Ann wrote:This is how I understand it (but I may very well be wrong, mind you).
Even though the star runs out of hydrogen in its core, and helium in its core, it still contains hydrogen and helium in shells around the core. So the stars fuse hydrogen or helium (not both at the same time, I think) in those shells. The fusion process takes place closer to the surface of the star, making it swell. It could be, too, although I'm not sure, that more of the mass of the star is being used for fusion when the fusion process "has moved outwards" in the star than when it was confined to the core.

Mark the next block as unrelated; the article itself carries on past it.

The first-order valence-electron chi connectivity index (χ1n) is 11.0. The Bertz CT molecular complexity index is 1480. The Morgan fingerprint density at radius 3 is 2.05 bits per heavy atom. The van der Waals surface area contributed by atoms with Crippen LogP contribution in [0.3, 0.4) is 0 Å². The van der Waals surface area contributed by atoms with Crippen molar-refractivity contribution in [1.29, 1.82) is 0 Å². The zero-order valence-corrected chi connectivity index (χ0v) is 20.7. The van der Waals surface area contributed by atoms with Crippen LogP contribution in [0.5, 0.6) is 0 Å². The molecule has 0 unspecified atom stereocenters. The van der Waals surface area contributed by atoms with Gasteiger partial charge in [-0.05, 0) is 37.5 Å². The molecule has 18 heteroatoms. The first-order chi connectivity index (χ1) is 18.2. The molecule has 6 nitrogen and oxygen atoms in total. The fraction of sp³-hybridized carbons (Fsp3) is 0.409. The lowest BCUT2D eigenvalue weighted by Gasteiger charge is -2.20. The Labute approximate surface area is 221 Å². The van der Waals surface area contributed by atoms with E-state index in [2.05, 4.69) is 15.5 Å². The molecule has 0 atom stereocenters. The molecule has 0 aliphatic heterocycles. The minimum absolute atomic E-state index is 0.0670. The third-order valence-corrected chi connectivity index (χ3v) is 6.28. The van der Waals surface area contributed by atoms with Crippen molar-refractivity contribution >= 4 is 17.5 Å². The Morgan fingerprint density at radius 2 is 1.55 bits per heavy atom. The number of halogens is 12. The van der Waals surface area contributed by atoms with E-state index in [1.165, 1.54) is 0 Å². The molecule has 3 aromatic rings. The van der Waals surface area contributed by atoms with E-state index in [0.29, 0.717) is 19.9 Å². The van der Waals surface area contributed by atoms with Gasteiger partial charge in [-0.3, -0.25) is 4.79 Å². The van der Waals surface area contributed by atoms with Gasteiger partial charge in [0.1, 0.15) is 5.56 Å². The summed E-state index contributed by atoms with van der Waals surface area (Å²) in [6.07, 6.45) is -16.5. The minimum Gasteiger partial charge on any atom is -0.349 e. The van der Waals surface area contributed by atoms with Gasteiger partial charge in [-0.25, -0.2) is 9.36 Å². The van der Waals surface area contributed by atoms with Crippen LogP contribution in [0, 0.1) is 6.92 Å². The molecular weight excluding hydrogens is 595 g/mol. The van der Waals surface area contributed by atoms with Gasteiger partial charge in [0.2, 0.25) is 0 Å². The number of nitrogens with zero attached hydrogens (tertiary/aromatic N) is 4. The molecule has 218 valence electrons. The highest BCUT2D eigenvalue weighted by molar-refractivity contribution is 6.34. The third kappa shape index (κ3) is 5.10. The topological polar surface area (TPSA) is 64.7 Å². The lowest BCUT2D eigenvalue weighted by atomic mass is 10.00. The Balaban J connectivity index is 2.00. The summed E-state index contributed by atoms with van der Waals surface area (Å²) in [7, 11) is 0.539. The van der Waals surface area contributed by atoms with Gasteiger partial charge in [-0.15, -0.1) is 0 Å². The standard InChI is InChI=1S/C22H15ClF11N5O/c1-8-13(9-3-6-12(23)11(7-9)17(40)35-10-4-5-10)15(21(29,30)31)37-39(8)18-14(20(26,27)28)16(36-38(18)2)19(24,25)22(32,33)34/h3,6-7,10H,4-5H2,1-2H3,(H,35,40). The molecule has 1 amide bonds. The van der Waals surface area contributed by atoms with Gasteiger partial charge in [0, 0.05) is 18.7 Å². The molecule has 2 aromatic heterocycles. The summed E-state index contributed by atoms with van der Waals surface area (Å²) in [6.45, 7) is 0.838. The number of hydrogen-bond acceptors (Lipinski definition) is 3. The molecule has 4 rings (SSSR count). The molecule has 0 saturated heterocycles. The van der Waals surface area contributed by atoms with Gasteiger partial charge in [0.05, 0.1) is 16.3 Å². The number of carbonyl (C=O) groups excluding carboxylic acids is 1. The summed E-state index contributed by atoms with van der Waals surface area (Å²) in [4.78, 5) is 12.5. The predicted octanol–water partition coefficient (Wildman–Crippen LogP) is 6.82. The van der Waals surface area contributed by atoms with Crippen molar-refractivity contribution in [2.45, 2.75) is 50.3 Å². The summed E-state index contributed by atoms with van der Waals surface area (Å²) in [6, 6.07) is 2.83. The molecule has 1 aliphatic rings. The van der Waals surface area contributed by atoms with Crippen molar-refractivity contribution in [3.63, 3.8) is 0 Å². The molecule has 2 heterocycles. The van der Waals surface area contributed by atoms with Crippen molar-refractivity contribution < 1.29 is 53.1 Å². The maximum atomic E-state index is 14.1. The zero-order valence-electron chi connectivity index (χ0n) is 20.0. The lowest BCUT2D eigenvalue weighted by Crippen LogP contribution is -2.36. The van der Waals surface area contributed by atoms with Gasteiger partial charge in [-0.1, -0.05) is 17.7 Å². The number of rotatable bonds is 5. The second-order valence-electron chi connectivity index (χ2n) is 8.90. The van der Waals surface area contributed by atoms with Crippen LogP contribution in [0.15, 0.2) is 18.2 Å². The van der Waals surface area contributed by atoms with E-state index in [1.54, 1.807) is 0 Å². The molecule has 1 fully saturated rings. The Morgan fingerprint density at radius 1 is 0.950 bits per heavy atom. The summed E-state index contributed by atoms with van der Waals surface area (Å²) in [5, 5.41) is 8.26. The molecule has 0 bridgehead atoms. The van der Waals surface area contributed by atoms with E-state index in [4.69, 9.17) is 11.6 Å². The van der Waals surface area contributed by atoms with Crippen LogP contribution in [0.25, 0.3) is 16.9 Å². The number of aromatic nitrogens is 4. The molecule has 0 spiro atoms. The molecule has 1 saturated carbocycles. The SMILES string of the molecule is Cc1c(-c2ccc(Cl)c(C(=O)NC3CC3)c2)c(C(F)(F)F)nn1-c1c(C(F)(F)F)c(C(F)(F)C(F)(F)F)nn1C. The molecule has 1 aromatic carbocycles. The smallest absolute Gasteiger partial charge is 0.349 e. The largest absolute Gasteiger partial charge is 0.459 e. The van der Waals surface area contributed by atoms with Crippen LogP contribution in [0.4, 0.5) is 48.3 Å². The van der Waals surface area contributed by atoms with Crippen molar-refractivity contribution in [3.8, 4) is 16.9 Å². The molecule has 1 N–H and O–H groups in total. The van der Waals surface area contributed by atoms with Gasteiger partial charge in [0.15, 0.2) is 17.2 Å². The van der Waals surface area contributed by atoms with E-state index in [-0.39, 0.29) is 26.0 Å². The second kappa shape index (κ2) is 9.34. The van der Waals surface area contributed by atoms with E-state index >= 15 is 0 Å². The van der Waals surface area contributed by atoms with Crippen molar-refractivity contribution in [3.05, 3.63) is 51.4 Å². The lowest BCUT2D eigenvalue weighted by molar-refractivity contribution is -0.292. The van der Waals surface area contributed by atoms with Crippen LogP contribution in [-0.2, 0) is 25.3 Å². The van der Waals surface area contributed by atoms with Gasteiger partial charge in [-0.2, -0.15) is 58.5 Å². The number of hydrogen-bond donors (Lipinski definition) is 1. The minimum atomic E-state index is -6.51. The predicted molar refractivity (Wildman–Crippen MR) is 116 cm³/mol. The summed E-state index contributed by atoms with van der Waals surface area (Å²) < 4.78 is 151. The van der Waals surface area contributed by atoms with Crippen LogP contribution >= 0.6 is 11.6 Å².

Stars also swell and get very bright just when their cores "go dead", or stop fusing. Then the cores shrink, a lot of energy is released, and the stars swell and get brighter.
Sort of like being on it's 'last' gasps, then?